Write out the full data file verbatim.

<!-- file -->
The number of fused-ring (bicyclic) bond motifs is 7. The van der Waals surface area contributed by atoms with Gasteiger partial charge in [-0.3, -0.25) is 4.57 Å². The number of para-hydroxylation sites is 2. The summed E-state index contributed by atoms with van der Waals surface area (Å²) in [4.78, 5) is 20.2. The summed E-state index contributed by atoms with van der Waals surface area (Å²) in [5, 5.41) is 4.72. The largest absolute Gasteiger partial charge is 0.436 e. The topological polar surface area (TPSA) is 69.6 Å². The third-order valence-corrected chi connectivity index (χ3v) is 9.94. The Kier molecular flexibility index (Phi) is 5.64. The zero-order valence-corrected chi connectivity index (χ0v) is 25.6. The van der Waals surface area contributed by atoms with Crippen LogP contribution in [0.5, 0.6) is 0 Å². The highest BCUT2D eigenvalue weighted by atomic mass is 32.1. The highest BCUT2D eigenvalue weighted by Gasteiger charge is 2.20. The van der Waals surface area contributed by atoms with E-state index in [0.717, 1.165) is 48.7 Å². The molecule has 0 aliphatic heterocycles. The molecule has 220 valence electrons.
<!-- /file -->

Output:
The number of fused-ring (bicyclic) bond motifs is 7. The van der Waals surface area contributed by atoms with Gasteiger partial charge in [-0.3, -0.25) is 4.57 Å². The number of para-hydroxylation sites is 2. The summed E-state index contributed by atoms with van der Waals surface area (Å²) in [4.78, 5) is 20.2. The summed E-state index contributed by atoms with van der Waals surface area (Å²) in [5, 5.41) is 4.72. The largest absolute Gasteiger partial charge is 0.436 e. The topological polar surface area (TPSA) is 69.6 Å². The third-order valence-corrected chi connectivity index (χ3v) is 9.94. The Kier molecular flexibility index (Phi) is 5.64. The zero-order valence-corrected chi connectivity index (χ0v) is 25.6. The van der Waals surface area contributed by atoms with Crippen LogP contribution in [0.5, 0.6) is 0 Å². The highest BCUT2D eigenvalue weighted by atomic mass is 32.1. The highest BCUT2D eigenvalue weighted by Gasteiger charge is 2.20. The van der Waals surface area contributed by atoms with E-state index in [0.717, 1.165) is 48.7 Å². The molecule has 0 aliphatic heterocycles. The molecule has 220 valence electrons.